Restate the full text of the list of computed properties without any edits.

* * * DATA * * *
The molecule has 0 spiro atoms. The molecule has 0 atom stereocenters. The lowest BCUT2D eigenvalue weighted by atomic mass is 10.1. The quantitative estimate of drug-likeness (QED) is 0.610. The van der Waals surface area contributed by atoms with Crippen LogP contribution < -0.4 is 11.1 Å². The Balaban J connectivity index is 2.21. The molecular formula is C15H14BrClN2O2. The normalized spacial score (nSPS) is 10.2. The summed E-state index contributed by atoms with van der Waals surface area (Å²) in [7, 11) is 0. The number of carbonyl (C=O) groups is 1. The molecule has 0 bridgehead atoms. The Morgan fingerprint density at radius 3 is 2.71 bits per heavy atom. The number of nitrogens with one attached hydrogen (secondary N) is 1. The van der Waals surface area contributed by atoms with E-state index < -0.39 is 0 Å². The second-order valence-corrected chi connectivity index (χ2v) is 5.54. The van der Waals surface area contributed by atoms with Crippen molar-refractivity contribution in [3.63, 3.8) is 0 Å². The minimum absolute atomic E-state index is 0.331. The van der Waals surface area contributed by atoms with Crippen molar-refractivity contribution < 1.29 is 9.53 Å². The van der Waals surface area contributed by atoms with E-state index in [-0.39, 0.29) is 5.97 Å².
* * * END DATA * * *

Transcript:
The molecule has 0 spiro atoms. The molecule has 0 atom stereocenters. The lowest BCUT2D eigenvalue weighted by atomic mass is 10.1. The quantitative estimate of drug-likeness (QED) is 0.610. The van der Waals surface area contributed by atoms with Crippen LogP contribution < -0.4 is 11.1 Å². The Balaban J connectivity index is 2.21. The molecular formula is C15H14BrClN2O2. The normalized spacial score (nSPS) is 10.2. The summed E-state index contributed by atoms with van der Waals surface area (Å²) in [7, 11) is 0. The number of carbonyl (C=O) groups is 1. The molecule has 0 bridgehead atoms. The Morgan fingerprint density at radius 3 is 2.71 bits per heavy atom. The number of nitrogens with one attached hydrogen (secondary N) is 1. The van der Waals surface area contributed by atoms with E-state index < -0.39 is 0 Å². The second-order valence-corrected chi connectivity index (χ2v) is 5.54. The van der Waals surface area contributed by atoms with Crippen molar-refractivity contribution in [3.63, 3.8) is 0 Å². The minimum absolute atomic E-state index is 0.331. The van der Waals surface area contributed by atoms with Crippen molar-refractivity contribution < 1.29 is 9.53 Å². The van der Waals surface area contributed by atoms with E-state index in [-0.39, 0.29) is 5.97 Å².